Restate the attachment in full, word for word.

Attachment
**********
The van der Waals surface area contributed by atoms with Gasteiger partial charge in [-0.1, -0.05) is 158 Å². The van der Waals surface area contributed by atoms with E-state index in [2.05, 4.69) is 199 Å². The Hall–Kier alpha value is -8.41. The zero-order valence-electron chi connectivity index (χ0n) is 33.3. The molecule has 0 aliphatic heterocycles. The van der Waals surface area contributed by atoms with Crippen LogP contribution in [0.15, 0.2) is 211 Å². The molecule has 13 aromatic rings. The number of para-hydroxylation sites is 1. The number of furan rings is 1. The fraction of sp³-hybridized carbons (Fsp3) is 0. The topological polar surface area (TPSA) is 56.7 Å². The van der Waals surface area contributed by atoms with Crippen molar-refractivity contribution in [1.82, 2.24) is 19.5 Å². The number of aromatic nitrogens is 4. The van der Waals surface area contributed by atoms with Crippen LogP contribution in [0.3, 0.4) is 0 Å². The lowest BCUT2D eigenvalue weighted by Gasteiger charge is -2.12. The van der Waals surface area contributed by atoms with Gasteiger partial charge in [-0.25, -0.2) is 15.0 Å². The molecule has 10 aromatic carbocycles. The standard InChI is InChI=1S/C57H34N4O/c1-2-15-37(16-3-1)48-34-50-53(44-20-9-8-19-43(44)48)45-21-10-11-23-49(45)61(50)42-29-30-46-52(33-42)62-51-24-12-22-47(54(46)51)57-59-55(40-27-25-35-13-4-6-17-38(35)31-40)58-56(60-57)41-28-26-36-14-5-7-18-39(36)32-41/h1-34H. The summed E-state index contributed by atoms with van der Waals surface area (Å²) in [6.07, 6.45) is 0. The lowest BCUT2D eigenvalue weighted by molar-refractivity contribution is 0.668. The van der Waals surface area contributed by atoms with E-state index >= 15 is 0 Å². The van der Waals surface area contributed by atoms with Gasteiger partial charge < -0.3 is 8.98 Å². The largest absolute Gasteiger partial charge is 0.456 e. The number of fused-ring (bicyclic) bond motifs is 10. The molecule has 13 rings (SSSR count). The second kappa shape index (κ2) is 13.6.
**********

The van der Waals surface area contributed by atoms with Gasteiger partial charge in [-0.1, -0.05) is 158 Å². The van der Waals surface area contributed by atoms with E-state index in [2.05, 4.69) is 199 Å². The Hall–Kier alpha value is -8.41. The zero-order valence-electron chi connectivity index (χ0n) is 33.3. The molecule has 0 aliphatic heterocycles. The van der Waals surface area contributed by atoms with Crippen LogP contribution in [0.15, 0.2) is 211 Å². The molecule has 13 aromatic rings. The number of para-hydroxylation sites is 1. The number of furan rings is 1. The fraction of sp³-hybridized carbons (Fsp3) is 0. The topological polar surface area (TPSA) is 56.7 Å². The van der Waals surface area contributed by atoms with Crippen molar-refractivity contribution in [1.82, 2.24) is 19.5 Å². The number of aromatic nitrogens is 4. The van der Waals surface area contributed by atoms with Crippen LogP contribution in [0.3, 0.4) is 0 Å². The lowest BCUT2D eigenvalue weighted by Gasteiger charge is -2.12. The van der Waals surface area contributed by atoms with Gasteiger partial charge in [-0.25, -0.2) is 15.0 Å². The molecule has 10 aromatic carbocycles. The standard InChI is InChI=1S/C57H34N4O/c1-2-15-37(16-3-1)48-34-50-53(44-20-9-8-19-43(44)48)45-21-10-11-23-49(45)61(50)42-29-30-46-52(33-42)62-51-24-12-22-47(54(46)51)57-59-55(40-27-25-35-13-4-6-17-38(35)31-40)58-56(60-57)41-28-26-36-14-5-7-18-39(36)32-41/h1-34H. The summed E-state index contributed by atoms with van der Waals surface area (Å²) in [6.07, 6.45) is 0. The lowest BCUT2D eigenvalue weighted by molar-refractivity contribution is 0.668. The van der Waals surface area contributed by atoms with E-state index >= 15 is 0 Å². The van der Waals surface area contributed by atoms with Gasteiger partial charge < -0.3 is 8.98 Å². The largest absolute Gasteiger partial charge is 0.456 e. The number of fused-ring (bicyclic) bond motifs is 10. The molecule has 13 rings (SSSR count). The second kappa shape index (κ2) is 13.6.